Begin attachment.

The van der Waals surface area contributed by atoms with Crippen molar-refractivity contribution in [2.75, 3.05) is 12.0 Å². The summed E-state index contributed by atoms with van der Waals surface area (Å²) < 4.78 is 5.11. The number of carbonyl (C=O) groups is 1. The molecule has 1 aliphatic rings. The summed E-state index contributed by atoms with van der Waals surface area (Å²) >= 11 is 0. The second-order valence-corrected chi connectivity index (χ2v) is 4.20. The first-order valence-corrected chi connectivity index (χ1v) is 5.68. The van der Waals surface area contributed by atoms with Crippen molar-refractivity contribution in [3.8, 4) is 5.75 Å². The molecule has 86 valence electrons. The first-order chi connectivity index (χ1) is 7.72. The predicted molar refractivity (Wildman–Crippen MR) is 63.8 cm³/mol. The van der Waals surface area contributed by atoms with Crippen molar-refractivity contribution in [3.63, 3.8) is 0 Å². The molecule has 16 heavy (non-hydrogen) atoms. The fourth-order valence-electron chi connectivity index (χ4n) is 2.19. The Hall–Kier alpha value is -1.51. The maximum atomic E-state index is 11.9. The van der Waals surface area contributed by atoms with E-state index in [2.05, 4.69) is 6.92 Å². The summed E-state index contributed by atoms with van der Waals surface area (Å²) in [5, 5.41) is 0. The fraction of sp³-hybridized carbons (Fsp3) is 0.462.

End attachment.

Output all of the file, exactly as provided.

The van der Waals surface area contributed by atoms with Crippen molar-refractivity contribution in [2.75, 3.05) is 12.0 Å². The summed E-state index contributed by atoms with van der Waals surface area (Å²) < 4.78 is 5.11. The number of carbonyl (C=O) groups is 1. The molecule has 1 aliphatic rings. The summed E-state index contributed by atoms with van der Waals surface area (Å²) >= 11 is 0. The second-order valence-corrected chi connectivity index (χ2v) is 4.20. The first-order valence-corrected chi connectivity index (χ1v) is 5.68. The van der Waals surface area contributed by atoms with Crippen molar-refractivity contribution in [3.8, 4) is 5.75 Å². The molecule has 86 valence electrons. The first-order chi connectivity index (χ1) is 7.72. The predicted molar refractivity (Wildman–Crippen MR) is 63.8 cm³/mol. The van der Waals surface area contributed by atoms with Crippen molar-refractivity contribution in [3.63, 3.8) is 0 Å². The molecule has 16 heavy (non-hydrogen) atoms. The fourth-order valence-electron chi connectivity index (χ4n) is 2.19. The Hall–Kier alpha value is -1.51. The maximum atomic E-state index is 11.9. The van der Waals surface area contributed by atoms with E-state index in [2.05, 4.69) is 6.92 Å². The summed E-state index contributed by atoms with van der Waals surface area (Å²) in [5, 5.41) is 0. The fraction of sp³-hybridized carbons (Fsp3) is 0.462.